Issue:  Vol. 44 / No. 29 / 17 July 2014
 
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Prop 8 briefs: Equality Summit open to media

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s.hemmelgarn@ebar.com

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The planning committee for the Equality Summit to take place in Los Angeles January 24 has decided that the press will have access to the entire summit after all, according to Andrea Shorter, event co-chair. Bloggers also will be welcome, but must register as press.

The decision apparently reverses an earlier stand by organizers that media access be limited at the event. Gay news outlets and bloggers were critical of that stance.

Workshops will be open to reporters and all information will be on the record, but not for attribution. Reporters will need to talk to speakers individually to get permission to use their names. But the main sessions, including a panel featuring No on Prop 8 campaign leaders, will be on the record. Karen Ocamb, news editor of IN Los Angeles, will moderate the panel, and agreed to do so only after it was clear the entire summit would be open to the media.

The accessibility for the workshops is generally standard since they are expected to include people's personal stories.

"This is standard operating procedure when covering a workshop involving strategy or personal stories," Shorter wrote in an e-mail. "This will be explained to everybody – activists and reporters – upon registration."

Press must pre-register for credentials.

For more information on the event, which will take place at the Los Angeles Convention Center, visit www.eqca.org and click on "Events."

Unions, faith groups file amicus briefs

Union leaders and religious organizations from throughout California announced this week that they would file their own amicus briefs in support of lawsuits seeking to overturn Proposition 8, the amendment to the state constitution passed by voters in November that strips same-sex couples of the right to marry.

The California Council of Churches and other faith organizations will file its brief today (Thursday, January 15) with the California Supreme Court asking the justices to invalidate the anti-gay marriage constitutional amendment.

Joining with the state church council are the General Synod of the United Church of Christ, the Episcopal Bishops of California and Los Angeles, the Progressive Jewish Alliance, the Unitarian Universalist Association of Congregations and the Unitarian Universalist Legislative Ministry of California, and the Northern and Southern California Nevada Conferences of the United Church of Christ.

A similar coalition of progressive faith groups filed an amicus brief in support of the initial lawsuit that led to the Supreme Court's decision last May to rule that California's anti-gay marriage laws were unconstitutional.

A coalition of more than 50 California labor organizations, including United Healthcare Workers and the California Labor Federation, also announced it will file its own brief Friday, January 16 in support of having the court strike down Prop 8. The labor leaders argue that if Prop 8 is allowed to stand, then it could lead to a simple majority of voters denying workers the right to hold pickets and organizing drives in front of grocery stores.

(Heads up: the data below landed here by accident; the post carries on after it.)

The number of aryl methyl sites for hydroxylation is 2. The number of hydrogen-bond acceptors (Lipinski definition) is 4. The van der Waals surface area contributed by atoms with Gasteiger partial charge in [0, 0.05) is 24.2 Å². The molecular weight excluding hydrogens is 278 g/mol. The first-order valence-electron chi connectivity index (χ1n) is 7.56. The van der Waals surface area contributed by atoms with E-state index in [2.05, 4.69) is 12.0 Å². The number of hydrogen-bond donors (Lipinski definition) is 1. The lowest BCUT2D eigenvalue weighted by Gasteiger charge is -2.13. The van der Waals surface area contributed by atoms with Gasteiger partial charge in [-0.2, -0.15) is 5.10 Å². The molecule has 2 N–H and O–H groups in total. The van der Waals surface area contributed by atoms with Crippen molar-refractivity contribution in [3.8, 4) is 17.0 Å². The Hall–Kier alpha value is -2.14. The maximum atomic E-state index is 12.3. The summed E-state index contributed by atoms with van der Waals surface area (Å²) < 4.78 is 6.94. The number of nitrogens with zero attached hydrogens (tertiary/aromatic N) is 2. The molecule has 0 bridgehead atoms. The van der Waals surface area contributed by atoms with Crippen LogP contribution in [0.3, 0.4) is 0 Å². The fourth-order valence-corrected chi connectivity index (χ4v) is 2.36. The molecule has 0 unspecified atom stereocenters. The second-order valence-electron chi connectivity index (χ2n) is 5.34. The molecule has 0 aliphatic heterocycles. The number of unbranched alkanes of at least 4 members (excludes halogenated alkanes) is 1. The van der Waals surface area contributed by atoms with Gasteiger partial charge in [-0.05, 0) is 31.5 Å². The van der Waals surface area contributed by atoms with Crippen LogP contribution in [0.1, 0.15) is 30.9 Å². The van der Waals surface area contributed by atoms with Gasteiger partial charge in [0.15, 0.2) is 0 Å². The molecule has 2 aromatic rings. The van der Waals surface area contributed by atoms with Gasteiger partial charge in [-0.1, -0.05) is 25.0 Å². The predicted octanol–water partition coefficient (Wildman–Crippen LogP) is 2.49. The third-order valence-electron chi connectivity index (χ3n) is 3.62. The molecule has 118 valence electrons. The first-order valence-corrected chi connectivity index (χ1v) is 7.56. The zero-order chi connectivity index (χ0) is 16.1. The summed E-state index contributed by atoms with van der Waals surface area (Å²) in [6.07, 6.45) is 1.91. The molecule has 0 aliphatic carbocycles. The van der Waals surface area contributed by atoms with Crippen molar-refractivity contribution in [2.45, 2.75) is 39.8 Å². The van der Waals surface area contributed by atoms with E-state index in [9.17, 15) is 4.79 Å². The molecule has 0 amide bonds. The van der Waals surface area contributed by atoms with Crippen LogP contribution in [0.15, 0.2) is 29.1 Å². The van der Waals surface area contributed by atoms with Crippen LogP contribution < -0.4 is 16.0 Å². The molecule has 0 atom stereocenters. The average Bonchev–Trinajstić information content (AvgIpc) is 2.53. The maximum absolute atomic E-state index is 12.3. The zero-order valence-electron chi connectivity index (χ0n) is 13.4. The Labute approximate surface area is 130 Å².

"There are fundamental constitutional rights that cannot be abolished by ballot initiative," stated Sal Rosselli, the openly gay president of UHW, in a release. "Our organizations stand for fairness and equality for working people – not only in the workplace but in all aspects of society. Today we are standing up for all California families in asking the court to overturn Prop 8."

AFL-CIO Chief Officer Art Pulaski, the executive secretary treasurer for the labor federation, said union leadership has "grave concerns" about Prop 8 and the precedent it would set in California.

"This is a serious setback not just for gay people and for lesbians but all of us who believe in fairness and equality," Pulaski told reporters on a conference call Tuesday.

During the call, Rosselli added that, "There is a slippery slope and wealthy bigoted people could organize votes of the electorate to take away other civil rights, like the right to picket or organize."

The labor groups did not submit an amicus brief in the initial court proceeding, known as In re Marriage Cases .

San Jose panel to discuss Prop 8

At its meeting tonight (Thursday, January 15), the San Jose Human Rights Commission will entertain a motion asking the South Bay city to join in the lawsuit seeking to throw out Prop 8 that was filed by San Francisco, Los Angeles, and Santa Clara County. David Parker, the only openly LGBT member of the commission, will introduce the proposal and is asking members of the public to attend the hearing to show support for the motion.

Last summer, Parker was able to pass a motion through the commission that called on the City Council and San Jose Mayor Chuck Reed to oppose Prop 8. The resolution died in a council committee, and Reed, who personally opposes same-sex marriage, remained neutral on the ballot measure.

To date, the only government body in the Bay Area to reject joining the lawsuit has been Contra Costa County.

The San Jose commission's meeting begins at 6:30 p.m. at City Hall. For more information, call (408) 535-8110 or e-mail mailto:hrc@sanjoseca.gov.

Matthew S. Bajko contributed to this report.






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